In times of stress and where large numbers of staff work remotely, there is a risk that compliance standards may drop. Concern has already been expressed about the mental and emotional impact on staff of new ways of working in response to the virus, e. g. the challenge of working whilst looking after children at home and caring for sick family members. Keep reinforcing the “business as usual” message in terms of compliance with internal policies and offer points of contact for queries and reassurance.

Record your decisions

The SRA have said that you should keep records of the actions that you are taking to ensure compliance and manage your firm’s exposure to risk. It may become vital for you to proof at a future point that you have thought about the issues and taken appropriate action.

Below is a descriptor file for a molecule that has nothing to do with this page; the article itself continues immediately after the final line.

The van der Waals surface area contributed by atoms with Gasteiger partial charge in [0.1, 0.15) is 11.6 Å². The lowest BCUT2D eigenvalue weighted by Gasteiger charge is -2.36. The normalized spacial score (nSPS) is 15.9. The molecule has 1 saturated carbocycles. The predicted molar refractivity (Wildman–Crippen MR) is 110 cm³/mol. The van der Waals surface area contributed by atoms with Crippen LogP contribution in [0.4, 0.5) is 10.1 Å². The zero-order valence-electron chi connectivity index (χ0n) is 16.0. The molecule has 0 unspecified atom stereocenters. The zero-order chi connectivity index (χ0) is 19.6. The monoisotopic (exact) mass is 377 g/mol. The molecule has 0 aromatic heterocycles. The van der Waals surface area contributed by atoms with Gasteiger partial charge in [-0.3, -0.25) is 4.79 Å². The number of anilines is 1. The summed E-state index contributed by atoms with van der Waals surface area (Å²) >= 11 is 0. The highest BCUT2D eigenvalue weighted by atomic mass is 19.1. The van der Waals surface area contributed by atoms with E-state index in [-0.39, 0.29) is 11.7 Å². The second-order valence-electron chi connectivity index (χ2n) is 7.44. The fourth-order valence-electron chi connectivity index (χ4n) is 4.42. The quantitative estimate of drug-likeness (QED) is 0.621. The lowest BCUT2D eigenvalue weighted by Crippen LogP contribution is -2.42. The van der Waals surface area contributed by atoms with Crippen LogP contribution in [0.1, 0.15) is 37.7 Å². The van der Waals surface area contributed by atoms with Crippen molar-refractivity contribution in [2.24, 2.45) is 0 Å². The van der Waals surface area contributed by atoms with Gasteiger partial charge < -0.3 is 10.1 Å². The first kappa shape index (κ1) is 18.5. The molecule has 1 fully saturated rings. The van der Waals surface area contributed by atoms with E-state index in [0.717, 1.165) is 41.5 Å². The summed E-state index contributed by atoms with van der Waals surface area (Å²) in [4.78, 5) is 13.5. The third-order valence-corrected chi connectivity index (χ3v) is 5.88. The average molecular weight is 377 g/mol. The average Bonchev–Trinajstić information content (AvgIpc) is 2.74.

Remember, you are not alone. Our team of compliance specialists is here to help you through this. Call or email us if you require assistance, such as:

  • advising on your firm’s new risk management measures and preparing a detailed record of the changes you have made to the way you operate and how compliance risks are being managed;
  • contingency planning – helping you determine your response to the virus;
  • producing communications for your employees and clients;
  • support for staff who are working from home and need guidance on internal policies and procedures;
  • remote training on data protection and confidentiality, anti-money laundering and the SRA Standards and Regulations in the context of remote working;
  • remote file reviews and other compliance checks;
  • assisting with practical risk management.


COVID-19 – Advice for safe home working